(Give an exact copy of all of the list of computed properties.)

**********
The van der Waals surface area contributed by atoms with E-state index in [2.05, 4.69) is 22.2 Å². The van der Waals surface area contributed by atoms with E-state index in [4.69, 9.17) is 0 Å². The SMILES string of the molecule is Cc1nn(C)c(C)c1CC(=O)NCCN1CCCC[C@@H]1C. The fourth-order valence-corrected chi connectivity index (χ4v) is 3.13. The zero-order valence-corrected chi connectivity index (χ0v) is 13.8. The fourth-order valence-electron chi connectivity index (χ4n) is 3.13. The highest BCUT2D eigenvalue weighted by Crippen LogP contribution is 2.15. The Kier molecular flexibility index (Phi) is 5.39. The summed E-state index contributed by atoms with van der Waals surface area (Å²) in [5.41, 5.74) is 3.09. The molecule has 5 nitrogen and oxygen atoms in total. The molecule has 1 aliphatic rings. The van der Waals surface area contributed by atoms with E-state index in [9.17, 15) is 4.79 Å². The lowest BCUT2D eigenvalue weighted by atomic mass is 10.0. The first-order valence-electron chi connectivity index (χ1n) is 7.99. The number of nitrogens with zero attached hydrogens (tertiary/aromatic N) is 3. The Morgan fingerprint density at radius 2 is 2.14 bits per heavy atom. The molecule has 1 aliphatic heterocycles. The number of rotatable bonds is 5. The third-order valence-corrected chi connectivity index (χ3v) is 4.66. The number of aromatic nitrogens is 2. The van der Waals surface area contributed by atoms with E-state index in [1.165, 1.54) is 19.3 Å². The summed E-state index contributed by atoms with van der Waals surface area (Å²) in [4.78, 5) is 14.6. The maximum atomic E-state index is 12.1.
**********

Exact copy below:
The van der Waals surface area contributed by atoms with E-state index in [2.05, 4.69) is 22.2 Å². The van der Waals surface area contributed by atoms with E-state index in [4.69, 9.17) is 0 Å². The SMILES string of the molecule is Cc1nn(C)c(C)c1CC(=O)NCCN1CCCC[C@@H]1C. The fourth-order valence-corrected chi connectivity index (χ4v) is 3.13. The zero-order valence-corrected chi connectivity index (χ0v) is 13.8. The fourth-order valence-electron chi connectivity index (χ4n) is 3.13. The highest BCUT2D eigenvalue weighted by Crippen LogP contribution is 2.15. The Kier molecular flexibility index (Phi) is 5.39. The summed E-state index contributed by atoms with van der Waals surface area (Å²) in [5.41, 5.74) is 3.09. The molecule has 5 nitrogen and oxygen atoms in total. The molecule has 1 aliphatic rings. The van der Waals surface area contributed by atoms with E-state index in [9.17, 15) is 4.79 Å². The lowest BCUT2D eigenvalue weighted by atomic mass is 10.0. The first-order valence-electron chi connectivity index (χ1n) is 7.99. The number of nitrogens with zero attached hydrogens (tertiary/aromatic N) is 3. The Morgan fingerprint density at radius 2 is 2.14 bits per heavy atom. The molecule has 1 aliphatic heterocycles. The number of rotatable bonds is 5. The third-order valence-corrected chi connectivity index (χ3v) is 4.66. The number of aromatic nitrogens is 2. The van der Waals surface area contributed by atoms with E-state index in [1.165, 1.54) is 19.3 Å². The summed E-state index contributed by atoms with van der Waals surface area (Å²) in [4.78, 5) is 14.6. The maximum atomic E-state index is 12.1.